On 4 September 2020 STRINGS held a lively and engaging workshop on mapping research related to the Sustainable Development Goals (SDGs), featuring 12 presentations from colleagues in academia, government and the private sector.
The workshop had two primary objectives:
- One transdisciplinary, to engage with different actors who are developing approaches and datasets and influencing decisions about research prioritisation in relation to the SDGs.
- One methodological, to discuss the significant technical challenges analysts face in the process of identifying research related to specific SDGs, and what agreements and disagreements there are in relation to the different approaches used.
Dr Tommaso Ciarli started the conversation by acknowledging the uneven distribution of scientific advances across societal problems, and how the STRINGS project is trying to contribute to this field by developing tools and findings to steer science, technology and innovation (STI) towards the SDGs.
In the first session of three presentations we discussed, among other things: (i) how machine learning approaches can enhance research strings based on keywords from SDG documents to flag scientific publications related to specific SDGs; (ii) the implications of having public tools to map and evaluate research related to SDGs across regions and organisations; (iii) what we can learn from research on the synergies between SDGs; and (iv) the potential for SDG related research to be associated with areas of economic research using Journal of Economic Literature codes.
The next session included three more, equally interesting, presentations. Two participants discussed possible ways to generate country profiles and analysis that help to understand how research priorities are aligned (or not) with SDG challenges across countries. Several results were also presented on the extent to which independent approaches/methods for mapping SDG research provide similar results. This discussion was a refrain throughout the rest of the workshop, with important implications for all SDG research mapping. Most participants acknowledged that different approaches to SDG research mapping seem to lead to substantially different results. This is something Dr Ismael Rafols has previously considered in his STRINGS blog, where he argued that different approaches will always depend on the particular interpretations the SDGs. As such, there should be a plurality of SDG mapping methodologies and not a single method to rule them all. Third, several difficulties in building reliable machine learning models to track SDG related content in any document were discussed, showing how these models can be improved by expert opinions on what documents may be related to any SDG.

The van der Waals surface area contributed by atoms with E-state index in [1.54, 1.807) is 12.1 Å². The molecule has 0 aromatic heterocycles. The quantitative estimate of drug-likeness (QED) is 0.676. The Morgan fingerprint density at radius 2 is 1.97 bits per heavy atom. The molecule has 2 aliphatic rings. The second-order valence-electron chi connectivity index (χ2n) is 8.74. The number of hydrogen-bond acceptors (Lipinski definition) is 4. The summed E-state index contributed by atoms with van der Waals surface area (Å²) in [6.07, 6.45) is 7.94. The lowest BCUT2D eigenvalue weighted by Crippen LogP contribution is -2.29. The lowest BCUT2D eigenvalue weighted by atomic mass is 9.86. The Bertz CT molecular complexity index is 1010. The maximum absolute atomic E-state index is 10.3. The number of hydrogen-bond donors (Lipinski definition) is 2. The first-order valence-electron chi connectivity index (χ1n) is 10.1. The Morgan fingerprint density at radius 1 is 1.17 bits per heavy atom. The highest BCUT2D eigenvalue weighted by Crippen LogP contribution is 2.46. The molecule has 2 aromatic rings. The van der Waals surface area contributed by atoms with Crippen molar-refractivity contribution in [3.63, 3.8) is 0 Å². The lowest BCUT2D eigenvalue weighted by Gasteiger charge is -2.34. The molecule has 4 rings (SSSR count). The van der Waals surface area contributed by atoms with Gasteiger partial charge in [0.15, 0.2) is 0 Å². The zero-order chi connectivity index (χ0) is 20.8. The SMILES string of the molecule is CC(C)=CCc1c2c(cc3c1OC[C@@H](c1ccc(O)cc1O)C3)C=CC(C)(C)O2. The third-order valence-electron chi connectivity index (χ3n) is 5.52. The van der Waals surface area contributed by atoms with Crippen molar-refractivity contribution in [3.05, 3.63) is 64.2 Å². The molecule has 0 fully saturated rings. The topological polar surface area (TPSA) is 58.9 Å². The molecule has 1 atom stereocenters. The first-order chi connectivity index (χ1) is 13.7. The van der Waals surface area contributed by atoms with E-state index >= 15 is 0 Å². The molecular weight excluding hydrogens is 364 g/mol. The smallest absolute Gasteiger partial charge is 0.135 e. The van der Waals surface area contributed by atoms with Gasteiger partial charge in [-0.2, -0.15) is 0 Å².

The next three presentations included two discussions about a different approach to mapping SDG research that is based on clusters of publications that are connected by citation relations. The core idea that was proposed is to link groups of publications within the same research area to SDGs, instead of linking single publications to SDGs based on their abstracts. It was shown that this allows researchers to gauge the relevance of research that does not seem immediately related to the SDGs because it uses different terminology. In the same session, there was an interesting presentation that focused on how broad crowdsourcing approaches might help to identify whether a certain group of publications is associated with a certain SDG or not, and use this information to improve the methods discussed above.
Our last session was more policy oriented. Participants discussed different research funding initiatives and programmes related to the 2030 Agenda for Sustainable Development that are on the ground right now, and the role of national governments, regional organisations and multilateral agencies in pushing forward that agenda. The discussion centred on how funding agencies and international development agencies may benefit from a better understanding of how research is related to the SDGs, although with all caveats about accuracy discussed above.
To find out more please take a look at participants’ presentations, get in touch with us at email@example.com or contact the presenters directly using the details available in the presentations and papers below.
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Presentations and papers
- Mapping scholarly publications related to the Sustainable Development Goals: Do independent bibliometric approaches get the same results? by Caroline S. Armitage, University of Bergen
- STeering Research and INnovationfor the Global goalS by Tommaso Ciarli, University of Sussex
- Mapping Research Systems in Relation to the Sustainable Development Goals by Hugo Confraria and Tommaso Ciarli, University of Sussex
- Classifying economics for the common good: Connecting sustainable development goals to JEL codes by Jussi Heikkilä, University of Jyväskylä
- Partnerships toward the goals: Crowd-sourcing a validation set to improve the delineation of research publications relevant to the UN SDGs by Bamini Jayabalasingham, Elsevier
- Mapping Research related to the SDGs by Francesco A. Massucci, SIRIS Academic
Linking Publications to SDGs: An Area Based Approach by Ed Noyons and Ismael Rafols, CWTS, Leiden University
Mapping and Mobilizing International Science and Technology for the SDGs by Katsia Paulavets, International Science Council
- Profiles of sustainable development research in Europe: A machine learning approach by George Richardson, Nesta
- Exploring the nature scientific research related to Sustainable Development Goals: The case of Colombia by Oscar Romero, Utrecht University
- SDGs and the role of national and regional science systems by Matthew L. Wallace, International Development Research Centre
- Discover and analyse research in context of the United Nations Sustainable Development Goals by Juergen Wastl, Digital Science